Ptosis describes the degree to which the breast has drooped. In many cases, as women age, their breast will droop such that the skin and nipple need to be lifted and rearranged to restore a more youthful appearance. This may be done as an isolated procedure or in conjunction with another type of revision.
Revision surgery for size change, implant removal or replacement either electively or for rupture may be very simple, or more complicated and include some aspects of capsulectomy, capasulorrhaphy, neopocket, and ADM surgery depending on the circumstances.
It is especially important when contemplating revision breast implant surgery to find a highly skilled plastic surgeon with demonstrated experience in revisions because the risk of needing a 2nd revision is generally twice as high as needing a 1st revision, a testament to the difficulty of correcting implant-related problems as compared to a primary breast augmentation.
The risk of having revision surgery after a breast augmentation is roughly 20% at 10 years. Many of the reasons for revision are simple and unrelated directly to the implant, for example a simple size change either bigger or smaller. But in some other circumstances, a revision requires some sort of repair work either to replace or reinforce tissues.
In the case of capsular contracture, the existing implant scar and space is either removed or closed off and a new space is created to receive the implant. At the time of this surgery, the new space is raw and unlined by any scar tissue. The earlier practice was to allow a new and hopefully “friendlier” scar- capsule to form, but more recently another option has gained popularity, and that is lining the new space in whole or in part with an acellular tissue dermal graft known as “Acellular Dermal Matrix” or “ADM.” The principle here is similar to that in dealing with a thermal skin burn or dealing with bad scarring after a burn. The “ADM” allows the creation of a healed wound with minimal scarring or scar capsule in the case of breast implants. The published data on this procedure is very encouraging with correction of capsular contracture with the help of “ADM” reported occurring in well over 90% of cases.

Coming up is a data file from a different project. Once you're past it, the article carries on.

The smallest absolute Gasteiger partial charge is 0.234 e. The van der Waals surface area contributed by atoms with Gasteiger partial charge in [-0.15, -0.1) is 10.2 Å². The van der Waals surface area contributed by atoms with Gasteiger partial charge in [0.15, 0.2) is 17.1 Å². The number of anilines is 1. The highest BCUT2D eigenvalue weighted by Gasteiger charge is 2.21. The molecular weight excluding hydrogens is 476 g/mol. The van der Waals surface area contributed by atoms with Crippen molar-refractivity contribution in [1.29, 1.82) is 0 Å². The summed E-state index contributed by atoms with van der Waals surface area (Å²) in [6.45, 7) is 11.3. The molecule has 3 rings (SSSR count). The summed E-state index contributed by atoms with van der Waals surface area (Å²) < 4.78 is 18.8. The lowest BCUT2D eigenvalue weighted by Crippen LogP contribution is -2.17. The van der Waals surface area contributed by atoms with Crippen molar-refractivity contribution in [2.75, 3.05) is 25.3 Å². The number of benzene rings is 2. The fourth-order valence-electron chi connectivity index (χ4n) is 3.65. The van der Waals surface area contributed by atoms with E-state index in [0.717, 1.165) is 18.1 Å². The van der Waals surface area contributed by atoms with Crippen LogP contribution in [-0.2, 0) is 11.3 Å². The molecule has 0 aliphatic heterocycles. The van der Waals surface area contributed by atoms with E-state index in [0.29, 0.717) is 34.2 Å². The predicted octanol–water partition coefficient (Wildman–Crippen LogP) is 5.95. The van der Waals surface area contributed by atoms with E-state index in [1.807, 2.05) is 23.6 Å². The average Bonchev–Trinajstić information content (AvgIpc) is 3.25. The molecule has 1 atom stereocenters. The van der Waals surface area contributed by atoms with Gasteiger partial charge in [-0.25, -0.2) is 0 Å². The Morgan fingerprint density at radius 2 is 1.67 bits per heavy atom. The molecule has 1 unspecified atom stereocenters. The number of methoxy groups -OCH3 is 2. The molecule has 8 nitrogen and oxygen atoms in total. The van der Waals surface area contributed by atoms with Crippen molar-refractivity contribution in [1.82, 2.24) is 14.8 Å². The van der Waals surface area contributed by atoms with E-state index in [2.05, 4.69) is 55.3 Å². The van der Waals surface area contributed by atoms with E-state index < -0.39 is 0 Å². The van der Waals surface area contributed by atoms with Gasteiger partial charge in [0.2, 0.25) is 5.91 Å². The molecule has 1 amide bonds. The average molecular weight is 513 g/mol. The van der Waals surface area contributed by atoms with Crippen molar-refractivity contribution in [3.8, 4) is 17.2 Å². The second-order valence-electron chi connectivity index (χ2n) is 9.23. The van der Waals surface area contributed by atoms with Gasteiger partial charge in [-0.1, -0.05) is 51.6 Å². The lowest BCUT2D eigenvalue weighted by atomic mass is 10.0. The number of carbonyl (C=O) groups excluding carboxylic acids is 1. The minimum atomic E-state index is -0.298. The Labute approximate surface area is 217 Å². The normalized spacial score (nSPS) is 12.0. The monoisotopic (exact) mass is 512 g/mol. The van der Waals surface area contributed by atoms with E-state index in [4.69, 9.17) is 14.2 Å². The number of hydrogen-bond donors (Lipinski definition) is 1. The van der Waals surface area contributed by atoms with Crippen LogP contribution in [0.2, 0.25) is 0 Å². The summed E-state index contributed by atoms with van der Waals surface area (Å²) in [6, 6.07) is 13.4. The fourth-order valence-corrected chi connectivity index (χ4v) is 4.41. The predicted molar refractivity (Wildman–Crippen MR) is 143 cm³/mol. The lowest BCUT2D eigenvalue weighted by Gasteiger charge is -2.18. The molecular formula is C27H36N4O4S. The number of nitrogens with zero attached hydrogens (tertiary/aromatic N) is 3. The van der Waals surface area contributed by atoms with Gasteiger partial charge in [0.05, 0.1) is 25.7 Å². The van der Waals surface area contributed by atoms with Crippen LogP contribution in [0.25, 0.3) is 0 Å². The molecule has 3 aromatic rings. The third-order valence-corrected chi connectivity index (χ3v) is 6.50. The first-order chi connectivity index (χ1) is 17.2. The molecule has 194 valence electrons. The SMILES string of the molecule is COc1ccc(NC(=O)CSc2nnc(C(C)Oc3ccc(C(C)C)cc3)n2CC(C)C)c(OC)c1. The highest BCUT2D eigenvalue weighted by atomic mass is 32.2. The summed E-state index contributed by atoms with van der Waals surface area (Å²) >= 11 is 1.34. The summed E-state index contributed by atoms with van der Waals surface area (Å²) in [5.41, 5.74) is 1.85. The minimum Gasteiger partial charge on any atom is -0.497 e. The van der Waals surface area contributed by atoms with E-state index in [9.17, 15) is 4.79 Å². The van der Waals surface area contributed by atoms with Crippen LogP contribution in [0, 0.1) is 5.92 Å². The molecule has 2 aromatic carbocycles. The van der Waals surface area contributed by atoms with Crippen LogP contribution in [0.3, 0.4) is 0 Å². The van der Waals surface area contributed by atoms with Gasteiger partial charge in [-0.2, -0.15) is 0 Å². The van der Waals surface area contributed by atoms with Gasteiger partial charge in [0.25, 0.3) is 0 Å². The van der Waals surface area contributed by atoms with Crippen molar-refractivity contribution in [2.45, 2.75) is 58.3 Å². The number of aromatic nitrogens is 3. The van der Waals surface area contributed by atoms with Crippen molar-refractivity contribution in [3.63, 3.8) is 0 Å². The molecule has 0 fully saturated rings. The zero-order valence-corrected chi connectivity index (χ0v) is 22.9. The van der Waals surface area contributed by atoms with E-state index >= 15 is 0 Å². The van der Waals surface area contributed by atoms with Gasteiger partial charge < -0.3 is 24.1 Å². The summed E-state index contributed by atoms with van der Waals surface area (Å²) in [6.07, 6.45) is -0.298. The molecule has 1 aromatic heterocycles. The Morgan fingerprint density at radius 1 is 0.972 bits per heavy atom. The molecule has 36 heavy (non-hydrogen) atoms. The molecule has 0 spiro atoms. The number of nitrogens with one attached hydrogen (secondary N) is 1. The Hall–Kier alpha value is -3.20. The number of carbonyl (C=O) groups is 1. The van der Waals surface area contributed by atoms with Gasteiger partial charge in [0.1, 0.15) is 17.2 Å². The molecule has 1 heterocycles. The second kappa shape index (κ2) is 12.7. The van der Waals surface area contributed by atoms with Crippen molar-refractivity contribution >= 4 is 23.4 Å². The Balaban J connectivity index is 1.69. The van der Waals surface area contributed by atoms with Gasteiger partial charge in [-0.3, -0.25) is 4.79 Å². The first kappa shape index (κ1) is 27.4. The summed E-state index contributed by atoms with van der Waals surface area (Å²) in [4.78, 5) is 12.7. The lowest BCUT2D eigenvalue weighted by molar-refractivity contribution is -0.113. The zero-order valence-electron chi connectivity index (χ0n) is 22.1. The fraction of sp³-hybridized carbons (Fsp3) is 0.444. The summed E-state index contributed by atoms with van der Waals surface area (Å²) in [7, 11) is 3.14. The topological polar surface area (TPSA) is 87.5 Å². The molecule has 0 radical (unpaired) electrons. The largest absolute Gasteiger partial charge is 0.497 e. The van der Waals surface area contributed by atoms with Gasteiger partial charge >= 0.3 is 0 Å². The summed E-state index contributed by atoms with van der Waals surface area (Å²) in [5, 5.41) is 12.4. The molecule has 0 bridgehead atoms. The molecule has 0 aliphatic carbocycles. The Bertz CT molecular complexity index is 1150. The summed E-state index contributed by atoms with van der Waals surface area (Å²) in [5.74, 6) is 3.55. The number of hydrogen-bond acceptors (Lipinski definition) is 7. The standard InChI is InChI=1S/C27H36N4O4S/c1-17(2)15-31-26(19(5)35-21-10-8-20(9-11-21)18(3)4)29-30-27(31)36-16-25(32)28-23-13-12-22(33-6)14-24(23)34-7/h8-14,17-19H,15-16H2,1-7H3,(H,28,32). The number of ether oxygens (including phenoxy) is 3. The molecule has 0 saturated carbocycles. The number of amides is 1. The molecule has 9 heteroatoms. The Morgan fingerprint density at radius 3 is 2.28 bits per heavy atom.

Ironically, Acellular Dermal Matrices (ADM) have also been shown to be helpful in reinforcing weak tissues. In cases of implant malposition, tissue thinning, “bottoming out” (stretch deformities), ADM can be used to reinforce fold repairs (capsulorrhaphies), site changes from subglandular to subpectoral (“dual-plane conversions”), mastopexies, and site changes from subpectoral to subglandular for excess animation deformities. In each of these situation, the ADM reinforces a repair or reinforces the soft tissue cover with either a strip of ADM in the case of a fold repair, or a sheet of ADM in the case of a site change or mastopexy.
Whereas ADM is preferred by many experienced plastic surgeons when dealing with capsular contracture, there is some interest in using synthetic mesh for some types of reinforcement procedures where the creation of scar by using mesh may not be a negative.